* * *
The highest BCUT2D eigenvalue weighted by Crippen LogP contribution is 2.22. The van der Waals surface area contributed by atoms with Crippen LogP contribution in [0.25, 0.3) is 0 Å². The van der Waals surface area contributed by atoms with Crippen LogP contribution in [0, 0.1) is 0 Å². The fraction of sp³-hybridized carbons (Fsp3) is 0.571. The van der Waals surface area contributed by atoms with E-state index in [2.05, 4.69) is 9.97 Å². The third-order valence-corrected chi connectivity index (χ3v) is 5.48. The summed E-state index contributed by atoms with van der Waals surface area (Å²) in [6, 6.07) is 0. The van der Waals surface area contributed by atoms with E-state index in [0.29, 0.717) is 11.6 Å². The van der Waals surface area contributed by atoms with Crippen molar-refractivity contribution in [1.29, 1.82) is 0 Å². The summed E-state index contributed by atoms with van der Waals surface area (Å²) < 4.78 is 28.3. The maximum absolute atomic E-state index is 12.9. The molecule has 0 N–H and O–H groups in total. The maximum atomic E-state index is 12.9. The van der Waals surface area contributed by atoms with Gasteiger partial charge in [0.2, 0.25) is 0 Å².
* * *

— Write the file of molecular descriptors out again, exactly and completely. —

The highest BCUT2D eigenvalue weighted by Crippen LogP contribution is 2.22. The van der Waals surface area contributed by atoms with Crippen LogP contribution in [0.25, 0.3) is 0 Å². The van der Waals surface area contributed by atoms with Crippen LogP contribution in [0, 0.1) is 0 Å². The fraction of sp³-hybridized carbons (Fsp3) is 0.571. The van der Waals surface area contributed by atoms with E-state index in [2.05, 4.69) is 9.97 Å². The third-order valence-corrected chi connectivity index (χ3v) is 5.48. The summed E-state index contributed by atoms with van der Waals surface area (Å²) in [6, 6.07) is 0. The van der Waals surface area contributed by atoms with E-state index in [0.29, 0.717) is 11.6 Å². The van der Waals surface area contributed by atoms with Crippen molar-refractivity contribution in [1.29, 1.82) is 0 Å². The summed E-state index contributed by atoms with van der Waals surface area (Å²) < 4.78 is 28.3. The maximum absolute atomic E-state index is 12.9. The molecule has 0 N–H and O–H groups in total. The maximum atomic E-state index is 12.9. The van der Waals surface area contributed by atoms with Gasteiger partial charge in [0.2, 0.25) is 0 Å².